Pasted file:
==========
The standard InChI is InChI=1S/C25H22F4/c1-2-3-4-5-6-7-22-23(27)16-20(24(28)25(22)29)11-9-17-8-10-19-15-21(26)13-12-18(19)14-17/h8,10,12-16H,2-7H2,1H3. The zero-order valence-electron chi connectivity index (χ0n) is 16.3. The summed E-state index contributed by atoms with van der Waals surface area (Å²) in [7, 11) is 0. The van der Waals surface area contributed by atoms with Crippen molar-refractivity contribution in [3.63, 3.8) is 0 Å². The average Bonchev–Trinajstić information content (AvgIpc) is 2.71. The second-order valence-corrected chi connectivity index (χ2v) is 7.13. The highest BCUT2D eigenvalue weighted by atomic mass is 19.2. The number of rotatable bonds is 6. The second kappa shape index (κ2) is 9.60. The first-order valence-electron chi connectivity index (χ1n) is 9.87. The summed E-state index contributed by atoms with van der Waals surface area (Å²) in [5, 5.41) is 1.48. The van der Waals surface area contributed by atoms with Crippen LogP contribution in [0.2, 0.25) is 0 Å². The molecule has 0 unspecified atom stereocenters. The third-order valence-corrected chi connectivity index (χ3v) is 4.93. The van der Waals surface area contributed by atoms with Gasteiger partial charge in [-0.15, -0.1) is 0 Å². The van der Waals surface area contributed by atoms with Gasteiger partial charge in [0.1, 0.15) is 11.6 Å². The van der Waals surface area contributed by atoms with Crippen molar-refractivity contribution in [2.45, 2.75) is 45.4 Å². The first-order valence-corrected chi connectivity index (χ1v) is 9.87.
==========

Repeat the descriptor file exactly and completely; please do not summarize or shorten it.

The standard InChI is InChI=1S/C25H22F4/c1-2-3-4-5-6-7-22-23(27)16-20(24(28)25(22)29)11-9-17-8-10-19-15-21(26)13-12-18(19)14-17/h8,10,12-16H,2-7H2,1H3. The zero-order valence-electron chi connectivity index (χ0n) is 16.3. The summed E-state index contributed by atoms with van der Waals surface area (Å²) in [7, 11) is 0. The van der Waals surface area contributed by atoms with Crippen molar-refractivity contribution in [3.63, 3.8) is 0 Å². The average Bonchev–Trinajstić information content (AvgIpc) is 2.71. The second-order valence-corrected chi connectivity index (χ2v) is 7.13. The highest BCUT2D eigenvalue weighted by atomic mass is 19.2. The number of rotatable bonds is 6. The second kappa shape index (κ2) is 9.60. The first-order valence-electron chi connectivity index (χ1n) is 9.87. The summed E-state index contributed by atoms with van der Waals surface area (Å²) in [5, 5.41) is 1.48. The van der Waals surface area contributed by atoms with Crippen LogP contribution in [0.2, 0.25) is 0 Å². The molecule has 0 unspecified atom stereocenters. The third-order valence-corrected chi connectivity index (χ3v) is 4.93. The van der Waals surface area contributed by atoms with Gasteiger partial charge in [-0.15, -0.1) is 0 Å². The van der Waals surface area contributed by atoms with Gasteiger partial charge in [0.1, 0.15) is 11.6 Å². The van der Waals surface area contributed by atoms with Crippen molar-refractivity contribution in [2.45, 2.75) is 45.4 Å². The first-order valence-corrected chi connectivity index (χ1v) is 9.87.